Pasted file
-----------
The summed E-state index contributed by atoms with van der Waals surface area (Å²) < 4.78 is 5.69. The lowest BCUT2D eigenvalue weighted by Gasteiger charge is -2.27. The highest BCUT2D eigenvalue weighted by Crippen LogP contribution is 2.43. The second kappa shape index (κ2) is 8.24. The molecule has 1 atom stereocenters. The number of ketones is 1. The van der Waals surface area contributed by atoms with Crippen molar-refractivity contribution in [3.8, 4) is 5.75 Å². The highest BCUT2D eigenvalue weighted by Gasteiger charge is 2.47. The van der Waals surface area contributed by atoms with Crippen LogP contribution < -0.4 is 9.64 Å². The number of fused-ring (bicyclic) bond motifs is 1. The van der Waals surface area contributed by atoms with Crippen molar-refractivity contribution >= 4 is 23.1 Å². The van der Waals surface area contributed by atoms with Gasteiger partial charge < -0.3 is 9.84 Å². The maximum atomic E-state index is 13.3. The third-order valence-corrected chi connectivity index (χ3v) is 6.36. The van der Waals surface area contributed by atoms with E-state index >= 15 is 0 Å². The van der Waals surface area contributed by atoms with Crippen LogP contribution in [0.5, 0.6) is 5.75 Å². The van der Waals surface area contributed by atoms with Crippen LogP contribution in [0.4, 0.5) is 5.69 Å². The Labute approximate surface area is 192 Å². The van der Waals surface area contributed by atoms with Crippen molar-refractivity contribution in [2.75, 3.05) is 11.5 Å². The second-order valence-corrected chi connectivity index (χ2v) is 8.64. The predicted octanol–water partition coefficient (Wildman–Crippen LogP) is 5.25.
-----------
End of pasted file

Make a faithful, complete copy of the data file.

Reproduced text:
The summed E-state index contributed by atoms with van der Waals surface area (Å²) < 4.78 is 5.69. The lowest BCUT2D eigenvalue weighted by Gasteiger charge is -2.27. The highest BCUT2D eigenvalue weighted by Crippen LogP contribution is 2.43. The second kappa shape index (κ2) is 8.24. The molecule has 1 atom stereocenters. The number of ketones is 1. The van der Waals surface area contributed by atoms with Crippen molar-refractivity contribution in [3.8, 4) is 5.75 Å². The highest BCUT2D eigenvalue weighted by Gasteiger charge is 2.47. The van der Waals surface area contributed by atoms with Crippen LogP contribution < -0.4 is 9.64 Å². The number of fused-ring (bicyclic) bond motifs is 1. The van der Waals surface area contributed by atoms with Crippen molar-refractivity contribution >= 4 is 23.1 Å². The van der Waals surface area contributed by atoms with Gasteiger partial charge < -0.3 is 9.84 Å². The maximum atomic E-state index is 13.3. The third-order valence-corrected chi connectivity index (χ3v) is 6.36. The van der Waals surface area contributed by atoms with E-state index >= 15 is 0 Å². The van der Waals surface area contributed by atoms with Crippen LogP contribution in [0.5, 0.6) is 5.75 Å². The van der Waals surface area contributed by atoms with Crippen LogP contribution in [0.4, 0.5) is 5.69 Å². The Labute approximate surface area is 192 Å². The van der Waals surface area contributed by atoms with Crippen molar-refractivity contribution in [2.75, 3.05) is 11.5 Å². The second-order valence-corrected chi connectivity index (χ2v) is 8.64. The predicted octanol–water partition coefficient (Wildman–Crippen LogP) is 5.25.